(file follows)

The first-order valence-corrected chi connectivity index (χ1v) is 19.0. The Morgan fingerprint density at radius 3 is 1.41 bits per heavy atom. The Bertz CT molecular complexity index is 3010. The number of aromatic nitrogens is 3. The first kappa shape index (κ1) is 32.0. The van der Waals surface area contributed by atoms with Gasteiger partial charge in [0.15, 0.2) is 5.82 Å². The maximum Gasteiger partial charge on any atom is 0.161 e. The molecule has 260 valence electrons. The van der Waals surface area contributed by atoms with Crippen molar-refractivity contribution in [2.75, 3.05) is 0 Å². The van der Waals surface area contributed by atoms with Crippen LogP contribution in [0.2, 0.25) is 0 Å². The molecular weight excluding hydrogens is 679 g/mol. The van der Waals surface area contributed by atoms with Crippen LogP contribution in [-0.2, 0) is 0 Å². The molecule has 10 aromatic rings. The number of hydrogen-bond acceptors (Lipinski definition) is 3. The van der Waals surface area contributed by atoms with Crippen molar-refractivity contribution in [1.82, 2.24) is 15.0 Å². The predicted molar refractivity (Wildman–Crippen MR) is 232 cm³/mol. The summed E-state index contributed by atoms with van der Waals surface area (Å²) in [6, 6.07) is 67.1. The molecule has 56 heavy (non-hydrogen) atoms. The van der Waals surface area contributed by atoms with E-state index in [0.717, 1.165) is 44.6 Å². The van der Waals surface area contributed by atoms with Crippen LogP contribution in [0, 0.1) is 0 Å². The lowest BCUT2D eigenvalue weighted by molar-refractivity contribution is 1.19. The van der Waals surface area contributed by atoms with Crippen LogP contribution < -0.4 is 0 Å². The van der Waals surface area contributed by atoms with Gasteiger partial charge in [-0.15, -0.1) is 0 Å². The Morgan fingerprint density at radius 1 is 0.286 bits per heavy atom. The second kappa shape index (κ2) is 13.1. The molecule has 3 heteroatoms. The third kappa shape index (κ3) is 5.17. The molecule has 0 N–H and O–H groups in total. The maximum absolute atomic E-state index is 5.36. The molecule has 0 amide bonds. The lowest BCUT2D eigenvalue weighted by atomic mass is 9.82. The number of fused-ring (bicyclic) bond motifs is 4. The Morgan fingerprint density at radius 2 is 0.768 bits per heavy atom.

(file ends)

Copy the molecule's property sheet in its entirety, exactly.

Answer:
The first-order valence-corrected chi connectivity index (χ1v) is 19.0. The Morgan fingerprint density at radius 3 is 1.41 bits per heavy atom. The Bertz CT molecular complexity index is 3010. The number of aromatic nitrogens is 3. The first kappa shape index (κ1) is 32.0. The van der Waals surface area contributed by atoms with Gasteiger partial charge in [0.15, 0.2) is 5.82 Å². The maximum Gasteiger partial charge on any atom is 0.161 e. The molecule has 260 valence electrons. The van der Waals surface area contributed by atoms with Crippen molar-refractivity contribution in [2.75, 3.05) is 0 Å². The van der Waals surface area contributed by atoms with Crippen LogP contribution in [0.2, 0.25) is 0 Å². The molecular weight excluding hydrogens is 679 g/mol. The van der Waals surface area contributed by atoms with Crippen LogP contribution in [-0.2, 0) is 0 Å². The molecule has 10 aromatic rings. The number of hydrogen-bond acceptors (Lipinski definition) is 3. The van der Waals surface area contributed by atoms with Crippen molar-refractivity contribution in [1.82, 2.24) is 15.0 Å². The predicted molar refractivity (Wildman–Crippen MR) is 232 cm³/mol. The summed E-state index contributed by atoms with van der Waals surface area (Å²) in [6, 6.07) is 67.1. The molecule has 56 heavy (non-hydrogen) atoms. The van der Waals surface area contributed by atoms with E-state index in [0.717, 1.165) is 44.6 Å². The van der Waals surface area contributed by atoms with Crippen LogP contribution in [0, 0.1) is 0 Å². The lowest BCUT2D eigenvalue weighted by molar-refractivity contribution is 1.19. The van der Waals surface area contributed by atoms with Crippen LogP contribution < -0.4 is 0 Å². The van der Waals surface area contributed by atoms with Gasteiger partial charge in [-0.15, -0.1) is 0 Å². The Morgan fingerprint density at radius 1 is 0.286 bits per heavy atom. The second kappa shape index (κ2) is 13.1. The molecule has 3 heteroatoms. The third kappa shape index (κ3) is 5.17. The molecule has 0 N–H and O–H groups in total. The maximum absolute atomic E-state index is 5.36. The molecule has 0 amide bonds. The lowest BCUT2D eigenvalue weighted by atomic mass is 9.82. The number of fused-ring (bicyclic) bond motifs is 4. The Morgan fingerprint density at radius 2 is 0.768 bits per heavy atom.